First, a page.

Mankiw and Reis (2001a) have proposed a "sticky-information"-based Phillips curve (SIPC) to address some of the concerns with the "sticky-price"-based new Keynesian Phillips curve. In this paper, we present a methodology for the empirical implementation of the SIPC for closed and open economies. We estimate its key structural parameter—the average duration of information stickiness—for the United States, Canada, and the United Kingdom. The benchmark results (with forecasting horizons of firms of seven to eight quarters) indicate that: (i) the average frequency of information updates is four quarters in the United States, between four and five quarters in Canada, and over seven quarters in the United Kingdom, and (ii) the open-economy estimates for Canada and the United Kingdom are similar to the closed-economy ones. Mankiw and Reis (2001a) assume information stickiness of four quarters to generate inflation dynamics similar to that observed in the U.S. data. We interpret our estimates in terms of the slope of the Phillips curve. Our structural estimates can be used to calibrate dynamic general-equilibrium models for monetary policy analysis that use informational inertia to match the stylized facts on inflation dynamics.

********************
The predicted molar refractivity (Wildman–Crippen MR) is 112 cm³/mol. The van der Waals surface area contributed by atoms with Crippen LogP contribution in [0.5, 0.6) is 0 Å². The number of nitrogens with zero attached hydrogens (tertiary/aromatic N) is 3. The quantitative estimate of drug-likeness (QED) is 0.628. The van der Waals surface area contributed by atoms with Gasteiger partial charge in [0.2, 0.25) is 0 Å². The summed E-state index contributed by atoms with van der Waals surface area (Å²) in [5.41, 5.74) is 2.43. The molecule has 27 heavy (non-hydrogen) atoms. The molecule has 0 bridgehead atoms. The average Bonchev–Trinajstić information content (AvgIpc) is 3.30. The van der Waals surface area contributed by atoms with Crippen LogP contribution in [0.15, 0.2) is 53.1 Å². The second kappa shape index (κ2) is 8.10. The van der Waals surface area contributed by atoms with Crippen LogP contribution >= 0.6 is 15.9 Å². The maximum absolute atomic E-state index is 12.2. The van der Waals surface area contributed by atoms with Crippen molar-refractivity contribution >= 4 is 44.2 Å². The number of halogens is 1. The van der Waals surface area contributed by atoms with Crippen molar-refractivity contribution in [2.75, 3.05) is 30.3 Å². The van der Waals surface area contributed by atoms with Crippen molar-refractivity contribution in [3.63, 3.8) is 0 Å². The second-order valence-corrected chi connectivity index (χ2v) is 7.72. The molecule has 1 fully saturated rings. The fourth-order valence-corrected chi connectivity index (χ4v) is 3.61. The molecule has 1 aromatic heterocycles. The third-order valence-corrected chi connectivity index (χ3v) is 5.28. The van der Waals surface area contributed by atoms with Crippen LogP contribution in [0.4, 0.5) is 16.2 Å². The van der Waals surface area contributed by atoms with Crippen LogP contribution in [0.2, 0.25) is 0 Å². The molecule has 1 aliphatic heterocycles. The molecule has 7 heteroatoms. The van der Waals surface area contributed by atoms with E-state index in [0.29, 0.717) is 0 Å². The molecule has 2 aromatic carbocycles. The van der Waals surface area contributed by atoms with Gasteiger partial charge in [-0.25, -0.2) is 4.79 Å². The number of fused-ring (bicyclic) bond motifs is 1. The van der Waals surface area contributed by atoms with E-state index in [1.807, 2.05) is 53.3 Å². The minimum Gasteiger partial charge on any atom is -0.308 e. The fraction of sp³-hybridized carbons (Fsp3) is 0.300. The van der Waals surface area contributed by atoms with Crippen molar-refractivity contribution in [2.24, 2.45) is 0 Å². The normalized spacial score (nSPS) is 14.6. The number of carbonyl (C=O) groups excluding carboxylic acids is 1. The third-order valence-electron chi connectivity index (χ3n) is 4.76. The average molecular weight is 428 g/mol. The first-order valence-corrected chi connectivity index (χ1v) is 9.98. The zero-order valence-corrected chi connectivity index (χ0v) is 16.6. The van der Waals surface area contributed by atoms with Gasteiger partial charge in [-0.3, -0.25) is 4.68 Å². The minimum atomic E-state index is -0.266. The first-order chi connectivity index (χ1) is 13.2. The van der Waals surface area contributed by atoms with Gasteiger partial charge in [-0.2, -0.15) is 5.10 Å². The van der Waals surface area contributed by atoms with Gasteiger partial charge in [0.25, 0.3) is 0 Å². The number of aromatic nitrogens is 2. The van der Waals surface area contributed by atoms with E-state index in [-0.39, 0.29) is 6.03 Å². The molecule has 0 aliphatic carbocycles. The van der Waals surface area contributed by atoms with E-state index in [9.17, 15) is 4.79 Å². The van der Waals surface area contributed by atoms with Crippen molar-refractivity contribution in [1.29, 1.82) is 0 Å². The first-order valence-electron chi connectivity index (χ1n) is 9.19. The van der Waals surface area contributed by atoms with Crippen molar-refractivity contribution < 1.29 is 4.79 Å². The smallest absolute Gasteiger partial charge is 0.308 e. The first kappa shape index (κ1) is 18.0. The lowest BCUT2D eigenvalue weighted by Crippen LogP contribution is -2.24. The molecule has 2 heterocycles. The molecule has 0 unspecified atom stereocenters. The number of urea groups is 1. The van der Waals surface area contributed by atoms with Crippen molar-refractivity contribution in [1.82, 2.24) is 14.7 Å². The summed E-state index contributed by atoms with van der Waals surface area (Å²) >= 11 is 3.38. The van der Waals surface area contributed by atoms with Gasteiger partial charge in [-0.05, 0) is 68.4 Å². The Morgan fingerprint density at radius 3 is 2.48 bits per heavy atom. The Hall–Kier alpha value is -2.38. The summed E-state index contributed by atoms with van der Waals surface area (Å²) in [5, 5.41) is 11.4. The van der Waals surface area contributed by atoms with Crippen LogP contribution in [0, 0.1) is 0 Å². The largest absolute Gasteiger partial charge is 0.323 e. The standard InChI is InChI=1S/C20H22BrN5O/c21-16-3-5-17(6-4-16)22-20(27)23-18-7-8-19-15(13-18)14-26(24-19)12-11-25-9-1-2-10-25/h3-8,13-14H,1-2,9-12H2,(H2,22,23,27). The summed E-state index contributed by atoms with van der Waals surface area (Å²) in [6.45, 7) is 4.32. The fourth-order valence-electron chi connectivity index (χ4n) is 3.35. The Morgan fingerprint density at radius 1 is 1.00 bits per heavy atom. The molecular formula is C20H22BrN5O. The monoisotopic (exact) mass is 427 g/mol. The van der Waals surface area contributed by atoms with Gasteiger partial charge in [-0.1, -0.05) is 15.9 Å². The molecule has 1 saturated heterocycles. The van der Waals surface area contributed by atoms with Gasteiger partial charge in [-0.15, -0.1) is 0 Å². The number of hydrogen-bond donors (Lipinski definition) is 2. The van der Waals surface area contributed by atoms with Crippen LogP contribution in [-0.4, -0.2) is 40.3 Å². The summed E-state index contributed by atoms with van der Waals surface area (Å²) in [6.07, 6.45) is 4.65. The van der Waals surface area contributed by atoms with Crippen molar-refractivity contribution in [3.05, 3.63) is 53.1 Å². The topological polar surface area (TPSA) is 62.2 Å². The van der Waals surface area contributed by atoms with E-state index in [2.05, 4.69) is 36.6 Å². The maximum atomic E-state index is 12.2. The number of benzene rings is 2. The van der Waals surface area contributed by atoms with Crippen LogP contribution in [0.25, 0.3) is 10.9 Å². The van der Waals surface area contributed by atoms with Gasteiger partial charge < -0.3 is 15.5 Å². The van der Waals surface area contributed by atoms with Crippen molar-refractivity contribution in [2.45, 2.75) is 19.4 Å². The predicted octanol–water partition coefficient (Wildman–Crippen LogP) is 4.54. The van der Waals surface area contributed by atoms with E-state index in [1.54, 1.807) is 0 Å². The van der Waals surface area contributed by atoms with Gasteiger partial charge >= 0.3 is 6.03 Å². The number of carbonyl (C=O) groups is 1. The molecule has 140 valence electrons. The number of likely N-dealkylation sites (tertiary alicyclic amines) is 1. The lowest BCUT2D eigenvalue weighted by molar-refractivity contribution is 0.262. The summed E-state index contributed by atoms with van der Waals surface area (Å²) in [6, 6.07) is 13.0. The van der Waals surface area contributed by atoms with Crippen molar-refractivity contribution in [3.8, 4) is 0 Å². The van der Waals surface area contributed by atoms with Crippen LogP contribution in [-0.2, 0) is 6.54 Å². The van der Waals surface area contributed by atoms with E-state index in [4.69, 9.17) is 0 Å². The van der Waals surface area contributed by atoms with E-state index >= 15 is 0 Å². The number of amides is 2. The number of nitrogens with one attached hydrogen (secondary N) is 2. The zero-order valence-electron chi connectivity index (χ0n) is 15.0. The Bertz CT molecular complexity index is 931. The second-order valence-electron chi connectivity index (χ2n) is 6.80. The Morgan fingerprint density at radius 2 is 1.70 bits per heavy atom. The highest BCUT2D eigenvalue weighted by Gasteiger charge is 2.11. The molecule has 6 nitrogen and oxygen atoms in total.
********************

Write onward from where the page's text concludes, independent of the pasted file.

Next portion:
Also published as:

Estimates of the Sticky-Information Phillips Curve for the United States
Journal of Money, Credit and Banking (0022-2879)
February 2006. Vol. 38, Iss. 1, pp. 195-207